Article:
Started as Rap Genius, it now includes thirteen categories, including five musical genres. Last month, they added the Law School Genius page, grouping cases into broad topics billed as ‘casebooks.’ Currently there are far more cases without annotations than with them, but this may change if crowds convene to comment.
If you’re looking for more traditional commentary and explanations of the law, look no further than our Treatise Finder collection. For this, Georgetown Law librarians selected and organized leading study aids and treatises in more than fifty subject areas.
If you prefer narrative case descriptions with historical context, consider books in the Law Stories series. Each title contains a set of essays on leading cases in subject areas ranging from evidence to environmental law.
Whether or not Law Genius takes off, the broader site is a great place to explore the back story to lyrics from Beck, Beyoncé or Garth Brooks.
Over the course of the last year the Georgetown Law Library has been able to acquire two significant additions to the Lord Eldon Library Collection: Francis Plowden’s 1803 An historical review of the state of Ireland; and, Lord Eldon’s 125 volume collection of political pamphlets – the Lord Eldon Pamphlets. The latter also contained a volume of Parliamentary Reports from the Committees of Secrecy in 1794. We believe that with these additions the Lord Eldon Library Collection now contains all of the books collected by Lord Chancellor Eldon during his professional life, as well as the manuscript codices he produced or collected. The Lord Eldon Library collection provides an invaluable look into the professional life of one of 19th century Britain’s most influential lawyers. A short biography of Lord Eldon and complete lists of the titles within the Lord Eldon Library and the Lord Eldon Pamphlets are available here.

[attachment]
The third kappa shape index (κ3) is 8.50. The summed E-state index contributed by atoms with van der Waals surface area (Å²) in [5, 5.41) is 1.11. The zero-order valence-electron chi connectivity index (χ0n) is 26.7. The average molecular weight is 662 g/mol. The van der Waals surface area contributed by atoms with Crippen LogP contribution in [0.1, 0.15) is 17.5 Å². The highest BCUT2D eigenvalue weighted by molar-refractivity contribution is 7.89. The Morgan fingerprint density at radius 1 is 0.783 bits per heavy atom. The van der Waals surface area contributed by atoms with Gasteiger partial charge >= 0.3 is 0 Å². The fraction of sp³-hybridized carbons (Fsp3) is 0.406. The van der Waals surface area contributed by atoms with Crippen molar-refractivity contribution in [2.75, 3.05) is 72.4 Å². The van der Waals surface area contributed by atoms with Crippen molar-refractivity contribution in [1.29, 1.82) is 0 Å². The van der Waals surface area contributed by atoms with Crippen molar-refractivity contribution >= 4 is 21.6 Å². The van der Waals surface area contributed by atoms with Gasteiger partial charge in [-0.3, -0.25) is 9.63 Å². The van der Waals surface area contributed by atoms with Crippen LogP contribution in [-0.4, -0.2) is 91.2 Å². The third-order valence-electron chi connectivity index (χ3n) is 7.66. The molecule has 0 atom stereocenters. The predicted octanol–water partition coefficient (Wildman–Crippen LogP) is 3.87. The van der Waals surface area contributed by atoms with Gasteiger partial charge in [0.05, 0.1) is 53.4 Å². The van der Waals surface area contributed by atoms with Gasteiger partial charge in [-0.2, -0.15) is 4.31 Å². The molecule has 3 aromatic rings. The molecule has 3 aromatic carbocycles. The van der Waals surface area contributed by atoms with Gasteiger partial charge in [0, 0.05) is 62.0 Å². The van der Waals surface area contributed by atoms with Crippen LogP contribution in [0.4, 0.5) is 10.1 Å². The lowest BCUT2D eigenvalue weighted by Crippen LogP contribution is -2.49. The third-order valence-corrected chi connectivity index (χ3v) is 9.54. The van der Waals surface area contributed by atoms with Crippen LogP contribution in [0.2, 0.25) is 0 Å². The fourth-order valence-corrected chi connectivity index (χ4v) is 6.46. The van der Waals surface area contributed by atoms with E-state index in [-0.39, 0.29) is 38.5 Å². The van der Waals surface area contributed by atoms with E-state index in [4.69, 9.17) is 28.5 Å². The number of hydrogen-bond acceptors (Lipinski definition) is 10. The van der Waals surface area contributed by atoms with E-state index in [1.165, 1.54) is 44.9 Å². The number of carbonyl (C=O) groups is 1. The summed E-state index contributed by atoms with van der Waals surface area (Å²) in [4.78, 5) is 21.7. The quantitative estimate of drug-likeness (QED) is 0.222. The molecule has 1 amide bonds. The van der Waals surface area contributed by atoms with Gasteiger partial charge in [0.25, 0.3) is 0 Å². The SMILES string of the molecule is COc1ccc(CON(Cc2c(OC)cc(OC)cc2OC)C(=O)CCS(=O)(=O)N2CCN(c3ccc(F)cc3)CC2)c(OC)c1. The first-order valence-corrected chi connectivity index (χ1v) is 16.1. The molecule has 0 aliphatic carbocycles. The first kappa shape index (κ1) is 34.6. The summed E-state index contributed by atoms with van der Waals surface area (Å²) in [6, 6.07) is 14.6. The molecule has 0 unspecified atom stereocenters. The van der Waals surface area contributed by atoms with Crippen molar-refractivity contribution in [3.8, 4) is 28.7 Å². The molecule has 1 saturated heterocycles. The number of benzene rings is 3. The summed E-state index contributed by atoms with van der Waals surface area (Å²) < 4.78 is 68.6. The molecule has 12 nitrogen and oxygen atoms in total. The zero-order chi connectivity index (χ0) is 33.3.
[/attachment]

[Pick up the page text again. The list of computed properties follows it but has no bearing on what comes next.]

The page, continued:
The Lord Eldon Pamphlets collection contains 1059 titles covering a wide range of subjects including, the debates over the re-introduction of civil jury trials and other reforms to Scotland’s legal system, the debates over Catholic Emancipation, various proposals to modify Britain’s financial systems, proposals for making and keeping the peace with France, proposals to reform the Court of Chancery, proposals for penal reform, proposals for ending the Slave Trade, and debates over the 1801 Union with Ireland, among many other political topics. There are even literary, agricultural, and scientific pamphlets. It is a diverse collection reflecting both Lord Eldon’s interests and the interest of authors in gaining the notice of his attention throughout his professional career by sending him presentation copies. Lord Eldon had apparently even acquired a few of his brother Lord Stowell’s collected pamphlets as several are signed “William Scott” or “W.S.” In contrast to the majority of the books in the original Middle Temple Lord Eldon Library collection a significant number of the pamphlets are annotated in Lord Eldon’s hand, especially those dealing with Chancery issues and Catholic Emancipation. Regrettably, some of those annotations were cropped when the pamphlets were bound together into their respective volumes.
To access the Lord Eldon Library or other rare and historical acquisitions, contact Erin Kidwell, Curator of Legal History Collections – firstname.lastname@example.org, or Hannah Miller, Special Collections Librarian – email@example.com, or Special Collections firstname.lastname@example.org. You can also visit us in Special Collections (Williams 210) Monday – Friday from 10am to 6pm.